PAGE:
Delhi knows which way the wind blows. As the BJP swept the nation and won all seven seats in the Capital, the results confirmed what they say in the political circles: If you get Delhi, you also get Raisina.
In 1998, the BJP won six seats in Delhi and Atal Bihari Vajpayee formed a
coalition government at the Centre. In 1999, the BJP got all seven seats and the BJPled NDA alliance retained power. In 2004, the Congress won six seats in Delhi and the UPA formed the government at the Centre. In 2009, the Congress swept Delhi and the UPA was re-elected.
This time, riding on the Modi wave the BJP’s vote share jumped to 46% in Delhi — an increase of 11 percentage points since the assembly polls held five months ago. Surprisingly, the 18-monthold Aam Aadmi Party came second on every seat despite every third voter backing it.
A detailed analysis of the voting patterns shows that AAP lost 18 assembly segments, including the ones held by Arvind Kejriwal, his six ministers and the Speaker, to the BJP this time. AAP secured the maximum number of votes in only 10 assembly segments, which did not give them overall lead in any Lok Sabha constituency.
One could argue that Delhi had long decided how it would vote in the two, almost back-to-back, elections. ‘Chotta election AAP ka, bada wallah Modi ka’ was the popular street slogan since last year. But from a stellar performance to a washout in just five months, has AAP show come a full circle?
Election watchers argue that the voter responded to the presidential style of campaigning of the BJP by electing a PM and not MPs this time around. But the elections in Delhi did have other talking points. The issues of corruption and governance were on top of the voter’s mind. These are the issues that AAP has been harping on for nearly the last one-and-a-half year.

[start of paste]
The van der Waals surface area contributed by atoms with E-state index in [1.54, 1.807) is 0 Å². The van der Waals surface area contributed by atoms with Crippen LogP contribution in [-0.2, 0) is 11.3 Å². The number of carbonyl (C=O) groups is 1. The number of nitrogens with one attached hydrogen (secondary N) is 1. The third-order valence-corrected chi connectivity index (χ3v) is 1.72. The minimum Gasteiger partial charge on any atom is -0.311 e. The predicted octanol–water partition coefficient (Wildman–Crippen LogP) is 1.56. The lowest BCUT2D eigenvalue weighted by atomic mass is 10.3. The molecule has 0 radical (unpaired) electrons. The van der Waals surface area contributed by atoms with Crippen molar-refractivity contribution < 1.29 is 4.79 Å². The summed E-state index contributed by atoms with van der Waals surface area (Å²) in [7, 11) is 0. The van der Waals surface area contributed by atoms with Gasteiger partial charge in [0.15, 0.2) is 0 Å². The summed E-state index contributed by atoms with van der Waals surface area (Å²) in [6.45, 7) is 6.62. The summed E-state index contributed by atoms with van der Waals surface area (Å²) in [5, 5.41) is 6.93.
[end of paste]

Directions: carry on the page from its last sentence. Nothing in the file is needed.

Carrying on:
In a city where the political agendas of the Congress and BJP have been mirror images of each other, AAP’s poll pitch for the December polls was refreshing. It talked about efficiency in public health services, better-run government schools and a citizen’s force to make Delhi safer. Overall, the promise was of inclusive and participatory governance. Delhi responded positively by electing 28 AAP MLAs to the Assembly last year.
Once in gover nment, AAP’s unorthodox ways earned them uncharitable tags of being populists and anarchists. But some of its initiatives worked. Instead of hastening the Jan Lokpal Bill flashpoint, it could have continued for as long as possible with the rest of its transformational agenda that no political party would dare oppose inside the Assembly. But Kejriwal decided to ride away on his high horse, abandoning the people’s verdict.
While AAP failed to appreciate its strengths, its idea of responsive corruptionfree governance has gained political mileage. Now under the Lieutenant Governor, the Delhi administration has only improved upon the anticorruption measures rolled out by the AAP. Officials are being made to meet people, conduct inspections and take on-the-spot decisions.
The party, meanwhile, is at crossroads. While the top leaders had been pushing for a re-election in Delhi, the clamour for forming a government with the Congress’s support is growing louder inside the party. Few AAP MLAs are confident about facing the people. The communication gap between the party’s top leadership and the second rung is growing wider. Donations to support the party are drying up and the volunteer base is eroding.
For all the hype over its deserter tag, AAP’s vote share in Delhi improved in these Lok Sabha polls. But since that support was not enough to elect even a single MP, many floating voters may now consider it a lost cause. It is time Kejriwal returns to the drawing board. A third chance is always hard to come by.
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